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As part of a year-long consideration of people coming to America, I teach a unit focused on the Transatlantic Slave Trade to my 4th graders. My colleagues (who, over the years, have been white, black, Asian, and bi-racial) and I (white) are always grappling with how best to approach it as our classes become more diverse, as current events become more urgent, as we learn more. This year, I was fortunate in being able to twice visit the National Museum of African American History and Culture. The first was in May for a few overwhelming hours and the second was for a full week for a workshop on race (my post on that here) where I was incredibly fortunate to have hours and hours and hours to explore the exhibits. In addition to planning on using practices and activities I took away from the workshop I’m now working with material from their exhibits to improve my teaching, including the creation of a presentation featuring their “Slavery & Freedom” section.  The museum has done a remarkable job creating exhibits that are for all ages and their introduction to the slave trade is handled clearly, thoughtfully, sensitively, and bluntly.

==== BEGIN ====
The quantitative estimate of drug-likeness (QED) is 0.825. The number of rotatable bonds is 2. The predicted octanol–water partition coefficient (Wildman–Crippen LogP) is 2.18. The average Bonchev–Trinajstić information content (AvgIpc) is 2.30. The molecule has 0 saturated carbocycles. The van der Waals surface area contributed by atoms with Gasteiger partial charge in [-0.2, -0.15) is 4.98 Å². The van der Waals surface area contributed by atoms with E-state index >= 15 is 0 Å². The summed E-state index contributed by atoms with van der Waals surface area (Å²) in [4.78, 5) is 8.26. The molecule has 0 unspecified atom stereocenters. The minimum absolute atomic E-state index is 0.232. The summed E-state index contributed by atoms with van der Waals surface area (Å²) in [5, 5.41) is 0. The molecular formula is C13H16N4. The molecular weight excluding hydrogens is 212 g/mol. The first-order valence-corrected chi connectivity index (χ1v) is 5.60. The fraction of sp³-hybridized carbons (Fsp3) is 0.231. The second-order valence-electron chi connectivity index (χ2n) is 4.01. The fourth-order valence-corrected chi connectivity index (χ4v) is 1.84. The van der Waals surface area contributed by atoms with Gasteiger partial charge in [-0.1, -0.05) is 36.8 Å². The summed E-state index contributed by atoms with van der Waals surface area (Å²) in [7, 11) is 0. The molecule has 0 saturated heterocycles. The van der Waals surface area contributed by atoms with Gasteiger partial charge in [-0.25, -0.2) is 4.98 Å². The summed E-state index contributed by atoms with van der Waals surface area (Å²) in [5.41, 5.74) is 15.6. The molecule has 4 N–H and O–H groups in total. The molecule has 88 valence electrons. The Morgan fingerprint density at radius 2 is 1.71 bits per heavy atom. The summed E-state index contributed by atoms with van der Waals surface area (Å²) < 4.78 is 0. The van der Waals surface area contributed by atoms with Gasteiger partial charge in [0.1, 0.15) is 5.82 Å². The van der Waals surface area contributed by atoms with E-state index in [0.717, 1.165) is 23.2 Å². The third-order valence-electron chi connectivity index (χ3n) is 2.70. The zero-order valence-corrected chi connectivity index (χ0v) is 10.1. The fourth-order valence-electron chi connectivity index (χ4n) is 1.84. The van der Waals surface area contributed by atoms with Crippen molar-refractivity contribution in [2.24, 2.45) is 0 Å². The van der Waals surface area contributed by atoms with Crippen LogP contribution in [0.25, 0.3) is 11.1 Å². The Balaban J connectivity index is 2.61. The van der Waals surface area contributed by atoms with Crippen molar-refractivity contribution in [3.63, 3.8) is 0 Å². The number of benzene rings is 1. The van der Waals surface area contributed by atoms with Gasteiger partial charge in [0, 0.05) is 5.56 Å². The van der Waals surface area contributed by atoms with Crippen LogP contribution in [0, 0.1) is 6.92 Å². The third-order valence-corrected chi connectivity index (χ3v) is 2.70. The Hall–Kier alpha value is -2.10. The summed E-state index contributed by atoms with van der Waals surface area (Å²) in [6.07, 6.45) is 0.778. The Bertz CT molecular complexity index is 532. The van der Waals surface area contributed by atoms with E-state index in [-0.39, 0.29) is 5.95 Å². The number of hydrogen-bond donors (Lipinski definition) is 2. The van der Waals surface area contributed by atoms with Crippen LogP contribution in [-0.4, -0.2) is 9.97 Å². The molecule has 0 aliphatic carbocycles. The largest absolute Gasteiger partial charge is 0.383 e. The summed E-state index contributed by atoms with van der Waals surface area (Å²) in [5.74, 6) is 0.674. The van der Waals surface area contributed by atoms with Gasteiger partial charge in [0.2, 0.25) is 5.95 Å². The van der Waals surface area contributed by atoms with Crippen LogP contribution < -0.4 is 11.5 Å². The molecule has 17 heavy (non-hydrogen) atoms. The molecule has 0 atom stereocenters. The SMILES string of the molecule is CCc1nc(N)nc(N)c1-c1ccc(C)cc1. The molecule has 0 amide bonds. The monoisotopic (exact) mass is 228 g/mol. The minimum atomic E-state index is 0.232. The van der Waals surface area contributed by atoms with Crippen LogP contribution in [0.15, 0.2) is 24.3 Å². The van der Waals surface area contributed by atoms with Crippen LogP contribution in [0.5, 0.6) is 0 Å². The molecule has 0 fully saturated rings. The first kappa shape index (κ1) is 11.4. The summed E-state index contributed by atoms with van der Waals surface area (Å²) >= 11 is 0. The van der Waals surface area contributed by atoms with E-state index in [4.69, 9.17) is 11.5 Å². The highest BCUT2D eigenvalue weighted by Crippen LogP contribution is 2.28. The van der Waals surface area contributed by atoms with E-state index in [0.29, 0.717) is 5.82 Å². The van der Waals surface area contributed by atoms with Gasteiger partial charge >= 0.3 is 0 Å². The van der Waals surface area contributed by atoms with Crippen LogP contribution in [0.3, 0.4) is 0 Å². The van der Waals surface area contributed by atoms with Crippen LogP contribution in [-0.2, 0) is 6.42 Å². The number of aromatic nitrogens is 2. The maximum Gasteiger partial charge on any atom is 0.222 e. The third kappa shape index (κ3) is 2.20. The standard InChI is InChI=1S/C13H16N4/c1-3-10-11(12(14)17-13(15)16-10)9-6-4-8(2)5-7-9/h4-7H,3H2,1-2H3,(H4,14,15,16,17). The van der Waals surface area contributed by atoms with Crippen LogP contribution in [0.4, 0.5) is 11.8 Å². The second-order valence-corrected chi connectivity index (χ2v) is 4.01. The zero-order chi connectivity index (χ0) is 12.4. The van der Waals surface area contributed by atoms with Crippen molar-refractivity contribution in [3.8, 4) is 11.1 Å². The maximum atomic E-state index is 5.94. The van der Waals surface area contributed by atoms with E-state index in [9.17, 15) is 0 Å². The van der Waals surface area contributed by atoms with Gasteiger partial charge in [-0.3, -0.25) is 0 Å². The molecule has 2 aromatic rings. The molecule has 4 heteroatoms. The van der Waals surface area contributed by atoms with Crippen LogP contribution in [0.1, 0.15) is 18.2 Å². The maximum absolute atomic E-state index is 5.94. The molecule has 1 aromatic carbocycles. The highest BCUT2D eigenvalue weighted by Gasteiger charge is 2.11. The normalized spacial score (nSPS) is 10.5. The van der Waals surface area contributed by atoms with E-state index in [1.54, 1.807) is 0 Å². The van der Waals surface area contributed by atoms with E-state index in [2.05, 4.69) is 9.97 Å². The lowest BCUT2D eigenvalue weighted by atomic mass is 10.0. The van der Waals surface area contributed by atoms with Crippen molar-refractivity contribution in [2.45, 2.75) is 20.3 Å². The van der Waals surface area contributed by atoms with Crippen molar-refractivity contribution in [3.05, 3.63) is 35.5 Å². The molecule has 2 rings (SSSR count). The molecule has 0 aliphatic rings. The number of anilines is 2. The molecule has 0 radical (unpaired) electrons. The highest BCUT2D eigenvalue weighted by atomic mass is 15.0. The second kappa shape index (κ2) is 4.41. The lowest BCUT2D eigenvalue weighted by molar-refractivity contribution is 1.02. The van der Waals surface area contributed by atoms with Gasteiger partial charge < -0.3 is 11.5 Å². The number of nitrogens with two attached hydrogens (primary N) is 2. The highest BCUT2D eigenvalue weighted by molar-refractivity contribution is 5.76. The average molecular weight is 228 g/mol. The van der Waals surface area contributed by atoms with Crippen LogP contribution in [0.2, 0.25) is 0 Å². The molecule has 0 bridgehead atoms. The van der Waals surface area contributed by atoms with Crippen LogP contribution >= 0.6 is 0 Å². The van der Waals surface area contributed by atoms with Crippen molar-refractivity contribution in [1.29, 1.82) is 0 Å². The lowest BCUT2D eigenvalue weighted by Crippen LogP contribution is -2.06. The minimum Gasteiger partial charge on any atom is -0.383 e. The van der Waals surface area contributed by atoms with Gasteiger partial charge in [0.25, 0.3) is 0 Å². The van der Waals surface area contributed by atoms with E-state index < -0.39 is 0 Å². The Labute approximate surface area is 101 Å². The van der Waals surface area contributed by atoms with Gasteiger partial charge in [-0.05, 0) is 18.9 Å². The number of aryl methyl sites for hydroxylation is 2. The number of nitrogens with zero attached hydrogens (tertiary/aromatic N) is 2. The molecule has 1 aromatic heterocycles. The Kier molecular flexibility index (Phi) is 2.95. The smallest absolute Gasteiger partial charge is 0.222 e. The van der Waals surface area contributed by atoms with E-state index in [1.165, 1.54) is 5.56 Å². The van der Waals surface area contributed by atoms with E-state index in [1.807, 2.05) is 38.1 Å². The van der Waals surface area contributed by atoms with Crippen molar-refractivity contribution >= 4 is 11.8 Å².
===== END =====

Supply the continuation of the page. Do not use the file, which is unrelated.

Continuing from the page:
I urge all who can to visit the museum. You can learn how to get the timed entry passes here.

Advance timed entry passes for individuals are released monthly. Our next release for December 2017 passes is on Wednesday, September 6th at 9 a.m. ET. Passes go very quickly when released.

My first visit in May was because of the time I spent on February 1st to get the passes. It takes time, but is worth it.

If you can’t visit the museum there is much more available from them.

 

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John Steptoe’s Mufaro’s Beautiful Daughters